Palestinians, for their part, have expressed their displeasure at Livni’s appointment, especially as it regards the peace negotiations. In an interview with the Palestinian Maan News, “Abbas Zaki, central committee member, said that Livni was experienced in ‘cheating and disinformation’ and taking this position again would be considered against the Palestinian position. ‘Palestinians will be the only losers and they will start from zero,’ said Zaki. ‘Our message is clear regarding negotiations and we are committed to freezing settlements and and resolving the detainees issue.’…Kinesset member Ahmad Tibi meanwhile called Livni’s return to the government ‘an attempt to beautify the face of Netanyahu’s government. It is only an election step.’”

UAE’s daily The National also considers Netnayahu’s new governing coalition, and especially Ms. Livni’s appointment, “a missed opportunity…. Leave aside that Ms Livni previously refused to enter a coalition with Mr Netanyahu because of his hawkish views on peace. Ms Livni’s about face is a blow not only to her reputation, but to any possibility of a genuine peace process….This shuffling of the deck has implications for both Israel and the Palestinians. Faced with a faltering economy and knack for making enemies with its neighbors, Israel could have used a coalition to help forge closer ties with the region. Instead, it is likely to do the opposite, with Ms Livni used merely as the fig-leaf for Mr Netanyahu’s expansionist tendencies.”

Ultimately, it might make little difference what Ms. Livni is capable of achieving in negotiations with the Palestinians. Moran Azulay reports in an article for the Yedioth Ahronoth that even before Ms. Livni is sworn into office, members of PM Benyamin Netanyahu’s coalition Likud-Beiteinu “are already planning ways to limit her ability to do so. Ynet learned Wednesday that a new bill is in the works, by which any deal with the Palestinian Authority would require a referendum….The referendum bill was brought before the House by MK Ofir Akunis (Likud). ‘This is the most democratic thing that can be done… it will enable the Israeli public to have a direct say on the pivotal question that has been heading the public agenda for 45 years,’ he said.”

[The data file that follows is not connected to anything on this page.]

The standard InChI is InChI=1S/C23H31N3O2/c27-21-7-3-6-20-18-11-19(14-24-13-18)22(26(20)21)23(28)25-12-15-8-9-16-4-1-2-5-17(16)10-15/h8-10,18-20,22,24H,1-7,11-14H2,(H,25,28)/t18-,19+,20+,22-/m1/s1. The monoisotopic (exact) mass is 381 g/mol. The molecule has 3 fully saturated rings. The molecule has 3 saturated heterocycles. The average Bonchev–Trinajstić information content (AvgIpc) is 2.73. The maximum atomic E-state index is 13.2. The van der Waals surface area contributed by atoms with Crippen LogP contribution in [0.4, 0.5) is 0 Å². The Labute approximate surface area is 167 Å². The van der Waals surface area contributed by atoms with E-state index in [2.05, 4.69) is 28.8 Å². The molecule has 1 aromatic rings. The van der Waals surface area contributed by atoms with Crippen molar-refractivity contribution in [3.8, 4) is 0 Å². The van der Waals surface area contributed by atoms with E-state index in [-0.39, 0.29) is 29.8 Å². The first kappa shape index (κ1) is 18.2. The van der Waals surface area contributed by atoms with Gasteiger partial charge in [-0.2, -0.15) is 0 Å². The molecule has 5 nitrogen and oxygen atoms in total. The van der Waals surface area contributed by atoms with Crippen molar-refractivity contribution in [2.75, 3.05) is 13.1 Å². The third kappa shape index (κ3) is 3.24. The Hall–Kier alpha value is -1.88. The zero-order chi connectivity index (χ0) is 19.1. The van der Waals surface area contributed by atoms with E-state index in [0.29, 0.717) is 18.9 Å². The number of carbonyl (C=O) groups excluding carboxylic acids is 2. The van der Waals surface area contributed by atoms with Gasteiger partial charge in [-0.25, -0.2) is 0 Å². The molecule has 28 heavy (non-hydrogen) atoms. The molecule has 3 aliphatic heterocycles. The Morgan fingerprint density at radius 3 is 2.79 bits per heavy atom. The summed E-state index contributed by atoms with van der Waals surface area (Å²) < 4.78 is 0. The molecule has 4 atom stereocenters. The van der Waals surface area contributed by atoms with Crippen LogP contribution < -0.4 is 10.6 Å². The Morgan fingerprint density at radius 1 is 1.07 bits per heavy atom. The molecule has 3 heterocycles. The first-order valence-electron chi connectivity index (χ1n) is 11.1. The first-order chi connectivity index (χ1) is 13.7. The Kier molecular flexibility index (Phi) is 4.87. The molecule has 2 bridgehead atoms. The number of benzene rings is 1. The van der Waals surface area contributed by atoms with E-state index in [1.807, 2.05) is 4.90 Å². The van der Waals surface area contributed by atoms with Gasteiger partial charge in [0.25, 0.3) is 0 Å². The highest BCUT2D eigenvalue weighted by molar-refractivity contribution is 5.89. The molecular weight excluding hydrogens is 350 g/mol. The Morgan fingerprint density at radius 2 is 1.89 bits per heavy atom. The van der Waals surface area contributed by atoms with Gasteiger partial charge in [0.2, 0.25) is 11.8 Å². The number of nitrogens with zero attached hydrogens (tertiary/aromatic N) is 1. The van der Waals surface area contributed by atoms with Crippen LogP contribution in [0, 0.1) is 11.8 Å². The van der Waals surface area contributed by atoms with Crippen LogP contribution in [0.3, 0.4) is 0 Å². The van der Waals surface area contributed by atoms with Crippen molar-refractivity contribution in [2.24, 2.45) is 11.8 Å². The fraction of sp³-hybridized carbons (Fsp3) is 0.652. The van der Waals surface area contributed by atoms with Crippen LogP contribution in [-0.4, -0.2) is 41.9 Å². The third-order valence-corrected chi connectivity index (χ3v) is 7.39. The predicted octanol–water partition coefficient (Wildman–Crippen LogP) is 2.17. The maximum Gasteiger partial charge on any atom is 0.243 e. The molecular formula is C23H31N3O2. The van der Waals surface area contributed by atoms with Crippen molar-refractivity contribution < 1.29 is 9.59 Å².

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Middle East In Focus is a synopsis of commentary and news from Middle Eastern and other international media. Its purpose is to provide a succinct and balanced summary of the main developments and views that are often overlooked or not properly reflected in the U.S. media. For the most recent collection of articles on and from the Middle East, please go to: Comments and feedback are welcome at


  • Middle East Policy

    Middle East Policy has been one of the world’s most cited publications on the region since its inception in 1982, and our Breaking Analysis series makes high-quality, diverse analysis available to a broader audience.